Some words from our ever brilliant Director, Gail Dudson...

Ever feel as if the whole world was changing around you? It is probably true to say that we all feel like that at the moment, and some of the change that is coming we might welcome, and some we might not. Of course, music has always been both a storm of change and a sea of calm, and how you see it depends on which part of the ocean you were in at the time.

Our favourite music for this month has been the Glastonbury archive on BBC iPlayer. It is a way to see and hear change in live music over a couple of decades. David Bowie’s amazing, long set of his great songs from the previous two decades is a case in point – its own history lesson of his work. But compare it to Stormzy’s blistering 2019 show featuring ballet, BMX, a choir, and the odd firework. That shows you how production skills (it took 5 months of rehearsal and preparation) and possibilities have changed in 19 years.

Stormzy was, of course, the first Black British solo artist to headline at Glastonbury, and the time that has brought us Covid-19 and the cancellation of Glastonbury 2020, has also brought us Black Lives Matter, which may lead to profound political and cultural change.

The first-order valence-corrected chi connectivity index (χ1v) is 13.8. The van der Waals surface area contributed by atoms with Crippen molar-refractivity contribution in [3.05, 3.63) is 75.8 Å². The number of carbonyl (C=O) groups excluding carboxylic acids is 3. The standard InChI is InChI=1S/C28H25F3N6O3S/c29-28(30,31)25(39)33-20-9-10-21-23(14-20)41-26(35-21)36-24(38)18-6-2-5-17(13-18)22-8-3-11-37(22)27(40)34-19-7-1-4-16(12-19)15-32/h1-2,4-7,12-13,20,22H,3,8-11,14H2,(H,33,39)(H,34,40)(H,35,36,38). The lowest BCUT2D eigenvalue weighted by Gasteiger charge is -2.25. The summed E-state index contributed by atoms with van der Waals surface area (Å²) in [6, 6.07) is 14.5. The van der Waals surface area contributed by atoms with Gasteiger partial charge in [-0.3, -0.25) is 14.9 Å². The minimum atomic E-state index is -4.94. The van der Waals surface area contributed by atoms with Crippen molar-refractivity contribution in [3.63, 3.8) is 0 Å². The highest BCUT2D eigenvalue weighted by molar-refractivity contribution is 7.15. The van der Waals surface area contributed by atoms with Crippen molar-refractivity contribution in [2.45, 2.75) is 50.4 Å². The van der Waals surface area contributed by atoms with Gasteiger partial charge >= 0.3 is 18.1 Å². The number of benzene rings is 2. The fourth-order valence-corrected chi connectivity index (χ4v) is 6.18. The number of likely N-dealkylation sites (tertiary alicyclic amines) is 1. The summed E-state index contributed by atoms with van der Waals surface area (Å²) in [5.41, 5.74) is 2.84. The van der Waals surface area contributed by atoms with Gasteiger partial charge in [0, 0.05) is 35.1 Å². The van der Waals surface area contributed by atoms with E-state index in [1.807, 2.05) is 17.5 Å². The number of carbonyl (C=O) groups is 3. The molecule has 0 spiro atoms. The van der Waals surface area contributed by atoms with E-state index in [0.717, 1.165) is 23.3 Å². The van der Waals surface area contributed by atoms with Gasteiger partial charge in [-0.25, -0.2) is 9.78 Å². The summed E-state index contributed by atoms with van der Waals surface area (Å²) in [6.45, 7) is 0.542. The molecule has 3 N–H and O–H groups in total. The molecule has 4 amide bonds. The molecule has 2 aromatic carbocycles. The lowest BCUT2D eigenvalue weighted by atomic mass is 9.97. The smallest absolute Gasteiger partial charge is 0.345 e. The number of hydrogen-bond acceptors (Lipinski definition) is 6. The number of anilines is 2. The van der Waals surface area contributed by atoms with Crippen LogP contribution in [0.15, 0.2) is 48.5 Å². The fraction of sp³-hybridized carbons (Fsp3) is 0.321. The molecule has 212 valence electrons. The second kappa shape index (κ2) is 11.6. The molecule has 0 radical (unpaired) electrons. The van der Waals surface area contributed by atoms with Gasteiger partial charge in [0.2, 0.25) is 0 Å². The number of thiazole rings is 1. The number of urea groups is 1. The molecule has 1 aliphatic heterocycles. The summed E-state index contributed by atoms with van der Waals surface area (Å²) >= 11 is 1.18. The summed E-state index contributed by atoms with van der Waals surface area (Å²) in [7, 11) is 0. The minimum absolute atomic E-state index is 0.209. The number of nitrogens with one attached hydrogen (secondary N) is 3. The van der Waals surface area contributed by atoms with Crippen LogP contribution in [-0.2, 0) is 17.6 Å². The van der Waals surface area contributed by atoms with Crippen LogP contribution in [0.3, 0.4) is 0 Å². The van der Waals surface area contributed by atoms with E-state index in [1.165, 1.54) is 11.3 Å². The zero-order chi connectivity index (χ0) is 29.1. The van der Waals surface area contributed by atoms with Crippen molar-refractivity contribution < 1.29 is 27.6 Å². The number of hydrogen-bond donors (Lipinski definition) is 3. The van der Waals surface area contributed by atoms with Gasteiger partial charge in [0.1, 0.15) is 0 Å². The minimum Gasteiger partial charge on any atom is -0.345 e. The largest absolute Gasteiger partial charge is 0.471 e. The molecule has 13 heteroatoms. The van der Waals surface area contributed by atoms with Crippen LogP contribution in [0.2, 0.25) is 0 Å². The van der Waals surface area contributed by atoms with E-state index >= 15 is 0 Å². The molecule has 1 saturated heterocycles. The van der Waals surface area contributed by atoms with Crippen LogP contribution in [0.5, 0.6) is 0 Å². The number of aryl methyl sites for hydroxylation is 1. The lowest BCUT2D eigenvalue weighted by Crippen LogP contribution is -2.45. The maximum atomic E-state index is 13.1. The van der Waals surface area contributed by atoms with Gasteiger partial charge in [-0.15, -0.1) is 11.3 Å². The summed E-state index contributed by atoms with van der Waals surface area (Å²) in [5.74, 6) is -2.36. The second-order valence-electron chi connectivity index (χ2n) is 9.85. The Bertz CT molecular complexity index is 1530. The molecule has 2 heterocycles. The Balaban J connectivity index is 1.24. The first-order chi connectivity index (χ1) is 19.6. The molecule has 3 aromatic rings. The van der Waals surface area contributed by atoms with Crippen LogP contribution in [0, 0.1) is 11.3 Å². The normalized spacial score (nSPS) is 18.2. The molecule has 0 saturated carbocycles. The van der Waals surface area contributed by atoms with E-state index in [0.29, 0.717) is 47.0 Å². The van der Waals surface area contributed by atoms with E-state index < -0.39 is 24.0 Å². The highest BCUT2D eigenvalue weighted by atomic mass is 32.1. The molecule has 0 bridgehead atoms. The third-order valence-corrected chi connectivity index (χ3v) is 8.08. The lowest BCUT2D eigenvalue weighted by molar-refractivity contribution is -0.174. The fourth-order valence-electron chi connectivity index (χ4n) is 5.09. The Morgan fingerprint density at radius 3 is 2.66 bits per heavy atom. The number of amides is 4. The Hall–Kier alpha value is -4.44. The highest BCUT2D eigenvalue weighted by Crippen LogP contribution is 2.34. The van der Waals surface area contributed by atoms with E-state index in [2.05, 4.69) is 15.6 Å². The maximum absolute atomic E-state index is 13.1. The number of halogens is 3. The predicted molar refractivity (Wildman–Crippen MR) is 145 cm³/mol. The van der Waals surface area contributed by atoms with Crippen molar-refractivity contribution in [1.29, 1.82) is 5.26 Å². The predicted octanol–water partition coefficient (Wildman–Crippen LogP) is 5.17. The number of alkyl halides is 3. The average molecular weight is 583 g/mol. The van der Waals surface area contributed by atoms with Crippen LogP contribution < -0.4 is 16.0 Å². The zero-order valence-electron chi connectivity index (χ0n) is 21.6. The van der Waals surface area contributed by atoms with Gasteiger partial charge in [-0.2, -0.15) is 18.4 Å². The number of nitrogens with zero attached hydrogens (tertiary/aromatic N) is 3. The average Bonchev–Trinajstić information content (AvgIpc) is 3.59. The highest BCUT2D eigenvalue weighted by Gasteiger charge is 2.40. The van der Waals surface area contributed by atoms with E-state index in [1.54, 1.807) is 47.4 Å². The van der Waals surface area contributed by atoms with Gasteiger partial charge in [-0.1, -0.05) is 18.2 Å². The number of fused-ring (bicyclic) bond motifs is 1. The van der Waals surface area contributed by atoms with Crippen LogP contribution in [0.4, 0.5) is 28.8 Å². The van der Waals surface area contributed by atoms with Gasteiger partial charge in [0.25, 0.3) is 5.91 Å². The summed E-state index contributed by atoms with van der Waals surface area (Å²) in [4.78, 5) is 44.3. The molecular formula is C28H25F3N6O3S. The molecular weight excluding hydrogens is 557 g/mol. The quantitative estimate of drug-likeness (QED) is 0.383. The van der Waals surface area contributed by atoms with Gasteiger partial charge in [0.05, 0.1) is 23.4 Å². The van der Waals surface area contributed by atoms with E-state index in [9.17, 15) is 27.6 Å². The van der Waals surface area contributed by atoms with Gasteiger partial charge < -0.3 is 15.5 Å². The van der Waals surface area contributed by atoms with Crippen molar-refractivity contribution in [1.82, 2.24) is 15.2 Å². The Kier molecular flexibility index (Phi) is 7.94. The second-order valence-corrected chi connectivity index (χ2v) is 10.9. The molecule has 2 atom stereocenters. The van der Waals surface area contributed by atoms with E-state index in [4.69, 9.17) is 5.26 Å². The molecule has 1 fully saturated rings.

You might have noticed that we sometimes do a ’people or things you should have heard of’ type feature, and not that long ago we did one about female composers. Well, we’ve been pleased to learn about Nate Holder recently, a Black British music educator with important things to say. We liked his ’10 Black female classical composers’ (well, we would as an all female management and admin team!), and were glad that at least one of his list was in our women composers list. But he’s done more to inform us too – you can find more from Nate here:

At YYM, we’ve always valued diversity in music and culture, and among our workers. We don’t practise musical hierarchy and we think young people should be able to explore all kinds of music and find their own path.

So this month’s playlist features some Black British musicians who found their own path:

Ayanna Witter-Johnson is an ignorer of boundaries; classical, jazz, rnb, singing, playing the cello, she does it all. It’s quite hard to put into words, so watch instead …

With a slightly unnerving cello connection, there’s Nottingham lad Sheku Kanneh-Mason, 2016 Young Musician of the Year, who performed Elgar’s Cello Concerto with the City of Birmingham Symphony Orchestra in August 2019. We’d heard the BBC were going to put Proms on the iPlayer like Glastonbury – perhaps it will come later in the summer, but here is it on You Tube:

OK, we’ll leave the cellos out for this one, but reconnect with Stormzy. Stormzy’s collaborator Dave explores Black identity in ‘Black’  here:

It needs no comment from us, but if you want one, Nate Holder (above) has things to say about it.

The world is changing. Music is always changing.

Thanks to Gail... Let's make a change for the better.